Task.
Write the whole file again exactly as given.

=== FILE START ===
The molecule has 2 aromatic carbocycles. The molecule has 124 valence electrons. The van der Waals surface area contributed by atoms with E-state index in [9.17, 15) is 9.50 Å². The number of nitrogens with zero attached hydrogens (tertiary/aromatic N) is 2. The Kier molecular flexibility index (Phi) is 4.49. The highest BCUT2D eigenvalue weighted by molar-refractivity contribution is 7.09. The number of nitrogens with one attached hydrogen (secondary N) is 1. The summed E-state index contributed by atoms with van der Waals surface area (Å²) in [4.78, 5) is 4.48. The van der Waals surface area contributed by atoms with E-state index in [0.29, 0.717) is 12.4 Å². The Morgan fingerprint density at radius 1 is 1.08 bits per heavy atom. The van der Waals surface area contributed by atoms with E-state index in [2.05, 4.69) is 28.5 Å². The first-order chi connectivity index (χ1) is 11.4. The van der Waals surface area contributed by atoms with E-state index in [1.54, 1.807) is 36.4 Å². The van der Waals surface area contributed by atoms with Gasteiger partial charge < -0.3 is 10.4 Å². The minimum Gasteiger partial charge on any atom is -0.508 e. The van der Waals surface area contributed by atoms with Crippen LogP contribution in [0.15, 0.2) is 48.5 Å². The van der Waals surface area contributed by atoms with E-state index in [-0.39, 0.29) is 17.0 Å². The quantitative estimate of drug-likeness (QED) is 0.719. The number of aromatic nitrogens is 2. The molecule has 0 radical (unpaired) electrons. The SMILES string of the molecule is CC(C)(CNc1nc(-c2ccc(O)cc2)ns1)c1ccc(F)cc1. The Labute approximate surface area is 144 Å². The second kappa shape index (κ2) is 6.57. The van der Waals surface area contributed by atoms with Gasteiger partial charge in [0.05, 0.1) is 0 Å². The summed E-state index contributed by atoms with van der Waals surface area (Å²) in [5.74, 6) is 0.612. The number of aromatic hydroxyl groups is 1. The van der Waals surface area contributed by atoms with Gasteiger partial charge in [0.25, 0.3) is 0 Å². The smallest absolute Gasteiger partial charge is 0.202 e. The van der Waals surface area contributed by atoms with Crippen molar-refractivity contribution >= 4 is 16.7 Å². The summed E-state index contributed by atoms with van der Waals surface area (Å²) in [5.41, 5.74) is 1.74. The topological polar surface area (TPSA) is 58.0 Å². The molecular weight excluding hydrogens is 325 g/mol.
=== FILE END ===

The molecule has 2 aromatic carbocycles. The molecule has 124 valence electrons. The van der Waals surface area contributed by atoms with E-state index in [9.17, 15) is 9.50 Å². The number of nitrogens with zero attached hydrogens (tertiary/aromatic N) is 2. The Kier molecular flexibility index (Phi) is 4.49. The highest BCUT2D eigenvalue weighted by molar-refractivity contribution is 7.09. The number of nitrogens with one attached hydrogen (secondary N) is 1. The summed E-state index contributed by atoms with van der Waals surface area (Å²) in [4.78, 5) is 4.48. The van der Waals surface area contributed by atoms with E-state index in [0.29, 0.717) is 12.4 Å². The Morgan fingerprint density at radius 1 is 1.08 bits per heavy atom. The van der Waals surface area contributed by atoms with E-state index in [2.05, 4.69) is 28.5 Å². The first-order chi connectivity index (χ1) is 11.4. The van der Waals surface area contributed by atoms with E-state index in [1.54, 1.807) is 36.4 Å². The van der Waals surface area contributed by atoms with Gasteiger partial charge < -0.3 is 10.4 Å². The minimum Gasteiger partial charge on any atom is -0.508 e. The van der Waals surface area contributed by atoms with Crippen LogP contribution in [0.15, 0.2) is 48.5 Å². The van der Waals surface area contributed by atoms with E-state index in [-0.39, 0.29) is 17.0 Å². The quantitative estimate of drug-likeness (QED) is 0.719. The number of aromatic nitrogens is 2. The molecule has 0 radical (unpaired) electrons. The SMILES string of the molecule is CC(C)(CNc1nc(-c2ccc(O)cc2)ns1)c1ccc(F)cc1. The Labute approximate surface area is 144 Å². The second kappa shape index (κ2) is 6.57. The van der Waals surface area contributed by atoms with Gasteiger partial charge in [0.05, 0.1) is 0 Å². The summed E-state index contributed by atoms with van der Waals surface area (Å²) in [5.74, 6) is 0.612. The number of aromatic hydroxyl groups is 1. The van der Waals surface area contributed by atoms with Gasteiger partial charge in [0.25, 0.3) is 0 Å². The smallest absolute Gasteiger partial charge is 0.202 e. The van der Waals surface area contributed by atoms with Crippen molar-refractivity contribution >= 4 is 16.7 Å². The summed E-state index contributed by atoms with van der Waals surface area (Å²) in [5.41, 5.74) is 1.74. The topological polar surface area (TPSA) is 58.0 Å². The molecular weight excluding hydrogens is 325 g/mol.